In an age when work-life balance is synonymous with healthy company culture, flexible vacation policies have become a standard for the enlightened workplace. Many employers are now offering unstructured, unlimited time off.
But the bliss of limitless vacations may be just as fantastical as it sounds. In reality, these programs can actually discourage employees from taking time off warns Stacy Glass, senior consultant with HR Options. “Unlimited vacation policies, for the most part, are just bad,” she says. “If you’re looking to avoid burnout, they’re aren’t very effective.”
With no clear guidelines on when to go on holiday and how long for, employees tend to take their cues from what their co-workers are doing. “There can be a stigma around taking too much time off,” explains Glass. While the assumed risk with these policies is that staff will never show up to work, the opposite tends to be true she says. Employees feel pressured to prove they’re dedicated to their work and not slacking off on a beach somewhere.
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Meanwhile, the nature of companies that tend to offer these policies—many of which are fast-growth startups—simply isn’t conducive to taking lots of vacation. “In companies who implement unlimited vacation, the employees are generally overworked,” says Glass. “It looks like this awesome perk, but really, none of [the employees are] to take the length of vacation they want.”
And if employees aren’t taking their vacation, the company ends up paying for it. In Canada, vacation pay is legislated at about four to six percent of annual salary, depending on seniority and what province or territory you live in. Even with traditional policies, Canadians rarely take full advantage of the vacation they’re entitled to. According to a TD study only 43% of Canadian workers took all their vacation days in 2013. (That’s despite Canada being ranked third last among industrialized countries for the number of paid vacation days workers are allotted). “If employees are taking less than their two or three weeks, then you’re on the hook for that vacation time,” says Glass. “That can get messy.”
Ontario construction company EllisDon ran into this problem when an employee billed the company for four untaken holiday weeks upon his departure. “He was lying,” wrote president and CEO Geoff Smith, on the company’s blog. “He had taken plenty of time off, and everyone knew it. But because he hadn’t called Head Office and recorded [the vacations], the computer showed he hadn’t taken them.”
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To avoid administrative nightmares like the EllisDon example, Glass suggests carefully tracking vacation time within unlimited policies. “It needs to be clear to employees how they request vacation,” she says. “And you need to be monitoring to make sure people are taking at least the minimum allotted time, then reminding employees if they haven’t been taking enough.”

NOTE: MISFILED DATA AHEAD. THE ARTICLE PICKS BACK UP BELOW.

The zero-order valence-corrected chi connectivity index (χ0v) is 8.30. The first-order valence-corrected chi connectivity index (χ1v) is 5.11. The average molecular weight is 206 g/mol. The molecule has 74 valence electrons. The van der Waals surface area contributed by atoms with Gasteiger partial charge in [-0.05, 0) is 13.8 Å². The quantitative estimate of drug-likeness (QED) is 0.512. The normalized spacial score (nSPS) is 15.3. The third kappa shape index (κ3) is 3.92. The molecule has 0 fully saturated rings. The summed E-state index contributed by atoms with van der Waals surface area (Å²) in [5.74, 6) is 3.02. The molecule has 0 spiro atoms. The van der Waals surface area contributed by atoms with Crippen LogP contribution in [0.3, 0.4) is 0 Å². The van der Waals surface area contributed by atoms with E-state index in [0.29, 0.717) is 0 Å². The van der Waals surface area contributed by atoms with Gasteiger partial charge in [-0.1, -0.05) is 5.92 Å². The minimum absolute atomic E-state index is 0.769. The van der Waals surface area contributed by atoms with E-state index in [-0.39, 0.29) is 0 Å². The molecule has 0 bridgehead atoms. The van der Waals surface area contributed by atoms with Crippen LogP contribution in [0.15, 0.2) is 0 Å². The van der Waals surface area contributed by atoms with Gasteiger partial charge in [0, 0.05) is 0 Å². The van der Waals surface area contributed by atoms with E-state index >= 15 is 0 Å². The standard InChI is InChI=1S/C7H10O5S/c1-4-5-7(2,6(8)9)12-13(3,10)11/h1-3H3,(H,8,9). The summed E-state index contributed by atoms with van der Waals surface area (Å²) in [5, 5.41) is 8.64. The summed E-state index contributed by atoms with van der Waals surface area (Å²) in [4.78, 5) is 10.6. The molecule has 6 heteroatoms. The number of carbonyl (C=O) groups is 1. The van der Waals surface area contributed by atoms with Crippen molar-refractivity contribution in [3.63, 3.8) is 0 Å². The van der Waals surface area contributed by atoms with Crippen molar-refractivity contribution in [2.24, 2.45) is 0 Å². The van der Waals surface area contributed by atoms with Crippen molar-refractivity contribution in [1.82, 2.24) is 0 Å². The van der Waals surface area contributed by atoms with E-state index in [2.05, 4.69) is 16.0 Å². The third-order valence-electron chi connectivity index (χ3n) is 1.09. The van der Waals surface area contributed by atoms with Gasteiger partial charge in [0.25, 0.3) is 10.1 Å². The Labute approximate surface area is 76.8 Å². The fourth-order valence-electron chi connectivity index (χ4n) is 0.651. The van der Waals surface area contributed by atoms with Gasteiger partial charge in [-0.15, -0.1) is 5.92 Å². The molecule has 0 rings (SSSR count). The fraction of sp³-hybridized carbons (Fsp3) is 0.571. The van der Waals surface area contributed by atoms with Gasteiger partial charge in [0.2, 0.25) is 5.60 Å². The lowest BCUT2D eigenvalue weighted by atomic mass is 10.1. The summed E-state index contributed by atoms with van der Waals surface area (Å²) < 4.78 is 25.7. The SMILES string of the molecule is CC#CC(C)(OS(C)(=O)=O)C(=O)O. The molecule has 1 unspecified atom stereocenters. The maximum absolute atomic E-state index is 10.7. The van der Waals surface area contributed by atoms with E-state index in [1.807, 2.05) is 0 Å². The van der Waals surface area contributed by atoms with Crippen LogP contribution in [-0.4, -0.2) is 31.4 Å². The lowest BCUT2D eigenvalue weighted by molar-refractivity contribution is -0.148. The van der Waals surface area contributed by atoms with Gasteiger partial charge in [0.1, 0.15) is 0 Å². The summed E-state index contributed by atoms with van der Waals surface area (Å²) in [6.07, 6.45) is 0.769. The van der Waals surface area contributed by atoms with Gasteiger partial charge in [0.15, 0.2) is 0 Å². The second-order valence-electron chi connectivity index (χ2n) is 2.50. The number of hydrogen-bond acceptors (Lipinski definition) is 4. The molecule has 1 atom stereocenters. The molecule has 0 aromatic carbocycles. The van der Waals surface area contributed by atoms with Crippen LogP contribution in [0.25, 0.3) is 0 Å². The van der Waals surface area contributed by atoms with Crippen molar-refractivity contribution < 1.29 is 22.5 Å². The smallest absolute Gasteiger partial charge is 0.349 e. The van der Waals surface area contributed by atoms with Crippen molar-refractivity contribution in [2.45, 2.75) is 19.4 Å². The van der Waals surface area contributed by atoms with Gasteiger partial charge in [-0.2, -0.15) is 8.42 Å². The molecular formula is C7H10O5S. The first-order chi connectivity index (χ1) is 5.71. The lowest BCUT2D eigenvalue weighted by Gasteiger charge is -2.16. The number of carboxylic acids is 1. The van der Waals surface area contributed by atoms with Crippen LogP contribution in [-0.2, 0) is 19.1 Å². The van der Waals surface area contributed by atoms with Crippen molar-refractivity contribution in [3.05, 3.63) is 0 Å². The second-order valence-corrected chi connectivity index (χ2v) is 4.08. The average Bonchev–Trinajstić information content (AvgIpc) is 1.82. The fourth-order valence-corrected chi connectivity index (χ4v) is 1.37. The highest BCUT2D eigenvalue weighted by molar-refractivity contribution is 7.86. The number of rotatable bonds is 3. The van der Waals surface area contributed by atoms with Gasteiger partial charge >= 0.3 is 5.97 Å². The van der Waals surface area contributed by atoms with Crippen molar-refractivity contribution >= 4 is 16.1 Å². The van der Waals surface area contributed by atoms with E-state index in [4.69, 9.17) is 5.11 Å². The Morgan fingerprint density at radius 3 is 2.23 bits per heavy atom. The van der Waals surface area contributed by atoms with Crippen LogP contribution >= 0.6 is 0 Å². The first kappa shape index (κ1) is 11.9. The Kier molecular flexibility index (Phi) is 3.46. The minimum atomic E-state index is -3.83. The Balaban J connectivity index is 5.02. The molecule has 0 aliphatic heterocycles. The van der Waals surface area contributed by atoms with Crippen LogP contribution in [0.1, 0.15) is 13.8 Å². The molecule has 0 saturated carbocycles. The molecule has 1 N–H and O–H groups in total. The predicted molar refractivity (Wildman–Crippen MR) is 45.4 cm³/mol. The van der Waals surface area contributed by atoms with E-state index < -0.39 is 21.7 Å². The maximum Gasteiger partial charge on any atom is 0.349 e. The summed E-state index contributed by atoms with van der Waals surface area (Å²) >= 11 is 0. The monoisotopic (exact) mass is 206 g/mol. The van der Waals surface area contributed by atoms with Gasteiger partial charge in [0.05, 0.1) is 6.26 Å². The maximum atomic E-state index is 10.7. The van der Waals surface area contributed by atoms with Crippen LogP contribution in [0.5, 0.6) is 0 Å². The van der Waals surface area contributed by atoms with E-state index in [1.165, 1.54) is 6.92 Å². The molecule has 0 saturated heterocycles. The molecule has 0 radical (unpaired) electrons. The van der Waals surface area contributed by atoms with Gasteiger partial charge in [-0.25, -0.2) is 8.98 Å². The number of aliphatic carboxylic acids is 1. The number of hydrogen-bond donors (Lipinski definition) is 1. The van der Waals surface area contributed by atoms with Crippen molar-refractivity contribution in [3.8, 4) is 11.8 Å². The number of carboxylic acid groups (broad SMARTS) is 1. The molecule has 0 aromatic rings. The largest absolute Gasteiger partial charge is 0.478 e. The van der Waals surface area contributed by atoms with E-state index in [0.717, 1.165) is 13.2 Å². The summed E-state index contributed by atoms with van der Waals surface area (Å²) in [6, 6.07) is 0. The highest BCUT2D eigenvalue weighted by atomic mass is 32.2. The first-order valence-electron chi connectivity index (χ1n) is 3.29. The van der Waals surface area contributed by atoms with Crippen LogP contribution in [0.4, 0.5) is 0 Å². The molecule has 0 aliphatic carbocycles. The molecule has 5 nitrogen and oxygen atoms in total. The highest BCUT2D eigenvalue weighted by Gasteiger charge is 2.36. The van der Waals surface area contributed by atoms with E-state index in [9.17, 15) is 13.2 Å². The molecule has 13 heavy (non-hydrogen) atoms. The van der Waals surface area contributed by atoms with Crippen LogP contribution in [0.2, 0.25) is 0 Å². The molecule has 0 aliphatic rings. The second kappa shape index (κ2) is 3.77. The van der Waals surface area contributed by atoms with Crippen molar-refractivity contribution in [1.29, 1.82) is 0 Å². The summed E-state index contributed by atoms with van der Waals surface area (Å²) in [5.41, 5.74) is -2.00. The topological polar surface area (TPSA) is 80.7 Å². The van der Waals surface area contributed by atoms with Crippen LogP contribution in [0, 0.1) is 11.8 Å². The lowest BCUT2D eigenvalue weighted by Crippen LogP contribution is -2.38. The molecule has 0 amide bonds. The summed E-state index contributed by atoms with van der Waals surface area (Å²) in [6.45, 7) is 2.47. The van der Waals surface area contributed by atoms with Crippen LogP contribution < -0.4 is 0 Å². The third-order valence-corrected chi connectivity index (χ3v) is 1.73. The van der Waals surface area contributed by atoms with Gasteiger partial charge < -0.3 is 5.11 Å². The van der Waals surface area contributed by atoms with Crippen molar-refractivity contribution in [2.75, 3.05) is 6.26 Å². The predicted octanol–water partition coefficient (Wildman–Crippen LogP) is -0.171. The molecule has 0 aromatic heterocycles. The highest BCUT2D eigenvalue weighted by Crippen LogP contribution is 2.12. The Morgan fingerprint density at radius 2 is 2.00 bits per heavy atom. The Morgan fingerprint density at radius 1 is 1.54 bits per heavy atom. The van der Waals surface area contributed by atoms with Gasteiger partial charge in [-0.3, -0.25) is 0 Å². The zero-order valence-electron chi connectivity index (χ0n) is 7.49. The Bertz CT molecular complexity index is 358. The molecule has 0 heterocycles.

Even with careful tracking, unlimited vacation policies can be hard to roll out in a way that’s equitable. “There’s no way you can have a policy where you take vacation whenever you want, however long you want,” says Glass. “You’ll always have one guy who get two months off when another guy was denied the same two months off.” To make flexible holiday policies work, Glass says management teams should define at what point employees are entitled to take vacation—how much they can take after how much time worked.
Miovision, a Kitchener tech startup whose software platform adjusts traffic light timing in real time, relies on employees to use its unlimited vacation policy responsibly. “If you trust your staff, you get a much better outcome—a better cultural dynamic, better retention, better engagement—than when you protect yourself from the few people taking too much vacation,” says CEO Kurtis McBride. “If I don’t trust you, you shouldn’t work for Miovision; if I do trust you, [and] if you think you need six or eight weeks vacation, who am I to tell you you don’t?”
But Mivision did face the opposite problem—before it implemented a more structured policy this year, some employees weren’t taking enough time off. “The subtext of our policy is a minimum vacation policy,” says McBride. Staff are now required to take at least three weeks off. The penalty for not following company policy? “HR has threatened to shut off your key fob access to the building if you haven’t taken enough vacation by the end of the year,” says McBride. So far, he’s the only employee to be locked out.
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